Could 2023 see more acquisitions by Porsche or more announcements by electric car makers they will enter the e-bike field? No doubt Porsche will be noting with interest the progress of Mercedes’ own-brand e-bikes as well as keeping an eye on electric vehicle makers Rivian and Polestar who both signalled possible moves into e-bikes in 2023.
E-cargo bikes are a small but growing segment of the e-bike world and there’s always plenty of interest in big load carriers with the potential to replace expensive-to-run cars – so there’s bound to be a steady flow of e-bike companies looking to make a mark in this area in 2023. Here are a few who clearly have plans…
So far EAV have concentrated on the commercial market, selling more than 200 of their 150kg / 330lb capable machines to the likes of Amazon, FedEx and DPD. But they have plans aside of purely logistics sales in 2023, in the wake of a 2022 £7.5 million funding drive. These plans include a subscription scheme, a consumer machine called the EAVme and a two-wheel taxi, the EAVgo. They are also said to be working on a so-called L7 class light electric cargo vehicle (higher speed than the 15.5mph e-bike version they currently produce) and for their planned expansion into Europe and beyond EAV are working on a ‘flatpack’ solution.
EAV’s plans were perhaps responsible for sparking some German competition from Mubea who have traditionally specialised in lightweight auto technologies and developed the likes of specialist suspension systems and coachwork. 2023 should see various model configurations of the Mubea Urban_M Cargo, a four-wheeled electric cargo bike strikingly similar to the EAV, roll out of their factory. Prices are from 10,590 euros (ex VAT and delivery) and once ordered there is a 16-20 week build period.
Turning to the other end of the scale, 2023 might yet be the year of the lightweight e-cargo bike. Most notably the VELLO SUB is now available to pre order on Indiegogo with an expected delivery date of autumn 2023 and pre order prices starting at £2999. The lightest version, the VELLO SUB Titanium is £3749 in single speed configuration (with a 24kg / 53lb claimed weight) and £4249 with gears. VELLO has a history of successful Indiegogo campaigns, with the original bike and VELLO Bike+ being supported by nearly 500 backers to the tune of over £800,000.
Four Wheels (or Possibly Three) and the US
Whether it’s four-wheeled e-bikes or electric microcars, the question remains who will be the first to crack the more difficult US market?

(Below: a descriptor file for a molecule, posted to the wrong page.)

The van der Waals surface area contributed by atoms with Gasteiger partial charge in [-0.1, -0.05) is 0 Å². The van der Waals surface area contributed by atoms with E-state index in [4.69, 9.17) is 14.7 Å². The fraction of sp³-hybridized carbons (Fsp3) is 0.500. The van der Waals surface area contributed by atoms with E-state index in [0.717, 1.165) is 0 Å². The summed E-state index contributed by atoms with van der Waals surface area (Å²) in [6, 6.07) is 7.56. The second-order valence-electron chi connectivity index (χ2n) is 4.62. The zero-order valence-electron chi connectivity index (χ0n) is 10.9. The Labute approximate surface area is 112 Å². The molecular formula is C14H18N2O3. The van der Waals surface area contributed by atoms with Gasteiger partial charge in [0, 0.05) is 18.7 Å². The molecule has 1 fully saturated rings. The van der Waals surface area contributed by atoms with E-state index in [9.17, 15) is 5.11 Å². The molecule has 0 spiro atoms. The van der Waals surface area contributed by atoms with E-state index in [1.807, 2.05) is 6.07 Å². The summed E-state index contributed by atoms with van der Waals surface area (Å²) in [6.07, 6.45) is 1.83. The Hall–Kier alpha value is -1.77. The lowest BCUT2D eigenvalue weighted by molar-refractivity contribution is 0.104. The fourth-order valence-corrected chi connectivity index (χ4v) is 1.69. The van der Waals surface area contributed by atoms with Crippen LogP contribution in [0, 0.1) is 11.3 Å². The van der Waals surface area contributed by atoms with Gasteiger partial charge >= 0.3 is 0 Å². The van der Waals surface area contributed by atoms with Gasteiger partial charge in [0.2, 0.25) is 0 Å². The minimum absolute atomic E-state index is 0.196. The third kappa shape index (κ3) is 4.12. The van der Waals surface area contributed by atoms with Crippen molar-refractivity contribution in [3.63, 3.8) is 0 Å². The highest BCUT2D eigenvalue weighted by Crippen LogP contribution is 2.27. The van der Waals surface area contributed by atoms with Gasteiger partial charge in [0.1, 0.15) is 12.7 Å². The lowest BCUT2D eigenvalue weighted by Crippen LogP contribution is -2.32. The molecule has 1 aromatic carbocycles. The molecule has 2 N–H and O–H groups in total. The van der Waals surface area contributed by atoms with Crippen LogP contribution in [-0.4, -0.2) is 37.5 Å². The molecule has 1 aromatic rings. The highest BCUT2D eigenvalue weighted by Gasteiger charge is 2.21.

California-based Eli makes NEVS – Neighborhood ELectric Vehicles with a max 25mph speed (they are micro-cars in essence, not e-bikes) and 2022 saw them announce over 100 of their NEVs have been built, shipped and sold. Note Neighborhood Electric Vehicles is a class of street-legal transportation vehicle in the US that has a maximum speed of 25 mph, and can legally be driven on most roads posted 35 mph or less. You need a drivers’ licence, insurance and registration in states where NEVs are allowed – which is most states.
A European firm looking to come to the US in 2023 is Squad Mobility who are pioneering a micro-car with solar power from panels on the vehicle roof, touted as ‘the world’s first solar city car’. The solar power is claimed to provide up to 12 miles of solar range per day, as tested in Dutch summer conditions. It is available for pre-order now with delivery in 2023, and two versions will be offered, a 28mph two-seater and a 43mph four-seater.
One area EBR rarely covered – because there are so few machines out there of this design – is tilting three wheelers. Michigan-based manufacturer Nimbus has opened pre-orders for their compact electric vehicle, the Nimbus One in 2022 so we will be keenly tracking its progress in 2023 as delivery is slated for autumn.
As this is a very appealing but niche area, it also comes with a lot of risk, so 2023 could just as well see more scaling back of plans in addition to new launches. Just before writing this article Denmark’s Podbike downscaled its production plans which were aiming for a 10 million euro factory to a much smaller limited edition run of handbuilt vehicles. All the vehicles in this category can only really make retail prices appealing with such massive investment in production, so unique are the designs.
For more on the various contenders on the electric micro-car field check out this interesting video:
More Solar Power ?
With the ongoing energy crisis there may be more solar e-bike products launched in 2023 – it’s perhaps surprising that 2022 didn’t see more launches like that of Mokwheel – but judging from the comments section the highly ambitious launch price has meant widespread dissatisfaction with numerous non-deliveries…..as ever with crowdfunding caveat emptor!